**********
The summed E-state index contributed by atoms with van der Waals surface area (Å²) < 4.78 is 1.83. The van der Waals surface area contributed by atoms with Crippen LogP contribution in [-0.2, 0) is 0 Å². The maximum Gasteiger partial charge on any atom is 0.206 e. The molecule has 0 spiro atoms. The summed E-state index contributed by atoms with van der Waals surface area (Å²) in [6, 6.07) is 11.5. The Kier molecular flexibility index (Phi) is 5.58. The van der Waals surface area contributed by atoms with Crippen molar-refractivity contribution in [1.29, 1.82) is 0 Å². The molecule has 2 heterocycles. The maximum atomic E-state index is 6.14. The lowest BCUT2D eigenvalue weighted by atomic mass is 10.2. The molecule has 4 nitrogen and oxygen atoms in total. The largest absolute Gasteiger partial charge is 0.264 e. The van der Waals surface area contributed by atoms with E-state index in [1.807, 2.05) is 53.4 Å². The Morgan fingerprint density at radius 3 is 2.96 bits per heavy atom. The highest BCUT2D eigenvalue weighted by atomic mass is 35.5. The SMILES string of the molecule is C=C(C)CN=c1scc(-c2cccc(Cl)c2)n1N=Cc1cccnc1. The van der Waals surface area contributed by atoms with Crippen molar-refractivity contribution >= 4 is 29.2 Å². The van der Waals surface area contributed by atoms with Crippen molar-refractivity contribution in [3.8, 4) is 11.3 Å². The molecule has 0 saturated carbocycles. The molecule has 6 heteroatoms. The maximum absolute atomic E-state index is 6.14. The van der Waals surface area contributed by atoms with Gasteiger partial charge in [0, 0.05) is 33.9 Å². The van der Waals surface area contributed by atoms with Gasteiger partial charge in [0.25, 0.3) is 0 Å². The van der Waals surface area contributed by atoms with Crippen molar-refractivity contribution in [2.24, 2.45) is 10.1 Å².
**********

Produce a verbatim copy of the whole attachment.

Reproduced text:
The summed E-state index contributed by atoms with van der Waals surface area (Å²) < 4.78 is 1.83. The van der Waals surface area contributed by atoms with Crippen LogP contribution in [-0.2, 0) is 0 Å². The maximum Gasteiger partial charge on any atom is 0.206 e. The molecule has 0 spiro atoms. The summed E-state index contributed by atoms with van der Waals surface area (Å²) in [6, 6.07) is 11.5. The Kier molecular flexibility index (Phi) is 5.58. The van der Waals surface area contributed by atoms with Crippen molar-refractivity contribution in [1.29, 1.82) is 0 Å². The molecule has 2 heterocycles. The maximum atomic E-state index is 6.14. The lowest BCUT2D eigenvalue weighted by atomic mass is 10.2. The molecule has 4 nitrogen and oxygen atoms in total. The largest absolute Gasteiger partial charge is 0.264 e. The van der Waals surface area contributed by atoms with E-state index in [1.807, 2.05) is 53.4 Å². The Morgan fingerprint density at radius 3 is 2.96 bits per heavy atom. The highest BCUT2D eigenvalue weighted by atomic mass is 35.5. The SMILES string of the molecule is C=C(C)CN=c1scc(-c2cccc(Cl)c2)n1N=Cc1cccnc1. The van der Waals surface area contributed by atoms with Crippen molar-refractivity contribution >= 4 is 29.2 Å². The van der Waals surface area contributed by atoms with Crippen molar-refractivity contribution in [3.8, 4) is 11.3 Å². The molecule has 0 saturated carbocycles. The molecule has 6 heteroatoms. The maximum absolute atomic E-state index is 6.14. The van der Waals surface area contributed by atoms with Gasteiger partial charge in [0, 0.05) is 33.9 Å². The van der Waals surface area contributed by atoms with Gasteiger partial charge in [0.25, 0.3) is 0 Å². The van der Waals surface area contributed by atoms with Crippen molar-refractivity contribution in [2.24, 2.45) is 10.1 Å².